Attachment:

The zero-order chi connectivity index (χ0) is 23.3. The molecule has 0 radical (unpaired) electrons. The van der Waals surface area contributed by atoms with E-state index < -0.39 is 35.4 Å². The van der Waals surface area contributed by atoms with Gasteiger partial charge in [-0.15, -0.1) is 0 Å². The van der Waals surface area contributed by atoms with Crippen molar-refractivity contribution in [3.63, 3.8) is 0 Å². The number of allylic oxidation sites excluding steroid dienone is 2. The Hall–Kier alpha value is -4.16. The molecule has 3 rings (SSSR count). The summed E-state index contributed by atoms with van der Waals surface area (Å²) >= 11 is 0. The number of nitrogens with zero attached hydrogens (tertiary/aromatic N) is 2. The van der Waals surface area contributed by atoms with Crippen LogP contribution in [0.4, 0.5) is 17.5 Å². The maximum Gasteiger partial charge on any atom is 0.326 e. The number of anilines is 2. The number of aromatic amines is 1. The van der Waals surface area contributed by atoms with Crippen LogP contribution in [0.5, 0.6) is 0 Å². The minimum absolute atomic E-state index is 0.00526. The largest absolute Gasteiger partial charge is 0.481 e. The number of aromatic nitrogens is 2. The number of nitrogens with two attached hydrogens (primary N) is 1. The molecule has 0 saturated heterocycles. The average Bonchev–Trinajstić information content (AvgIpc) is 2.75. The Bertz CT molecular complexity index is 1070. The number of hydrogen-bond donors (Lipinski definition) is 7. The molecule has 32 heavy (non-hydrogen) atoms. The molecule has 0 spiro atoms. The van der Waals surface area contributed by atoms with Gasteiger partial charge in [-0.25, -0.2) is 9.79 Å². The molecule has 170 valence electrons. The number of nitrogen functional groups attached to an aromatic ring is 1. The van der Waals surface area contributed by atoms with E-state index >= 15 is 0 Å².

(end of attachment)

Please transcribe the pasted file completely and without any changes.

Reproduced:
The zero-order chi connectivity index (χ0) is 23.3. The molecule has 0 radical (unpaired) electrons. The van der Waals surface area contributed by atoms with E-state index < -0.39 is 35.4 Å². The van der Waals surface area contributed by atoms with Gasteiger partial charge in [-0.15, -0.1) is 0 Å². The van der Waals surface area contributed by atoms with Crippen molar-refractivity contribution in [3.63, 3.8) is 0 Å². The number of allylic oxidation sites excluding steroid dienone is 2. The Hall–Kier alpha value is -4.16. The molecule has 3 rings (SSSR count). The summed E-state index contributed by atoms with van der Waals surface area (Å²) >= 11 is 0. The number of nitrogens with zero attached hydrogens (tertiary/aromatic N) is 2. The van der Waals surface area contributed by atoms with Crippen LogP contribution in [0.4, 0.5) is 17.5 Å². The maximum Gasteiger partial charge on any atom is 0.326 e. The number of anilines is 2. The number of aromatic amines is 1. The van der Waals surface area contributed by atoms with Crippen LogP contribution in [0.5, 0.6) is 0 Å². The minimum absolute atomic E-state index is 0.00526. The largest absolute Gasteiger partial charge is 0.481 e. The number of aromatic nitrogens is 2. The number of nitrogens with two attached hydrogens (primary N) is 1. The molecule has 0 saturated heterocycles. The average Bonchev–Trinajstić information content (AvgIpc) is 2.75. The Bertz CT molecular complexity index is 1070. The number of hydrogen-bond donors (Lipinski definition) is 7. The molecule has 32 heavy (non-hydrogen) atoms. The molecule has 0 spiro atoms. The van der Waals surface area contributed by atoms with Gasteiger partial charge in [-0.25, -0.2) is 9.79 Å². The molecule has 170 valence electrons. The number of nitrogen functional groups attached to an aromatic ring is 1. The van der Waals surface area contributed by atoms with E-state index >= 15 is 0 Å².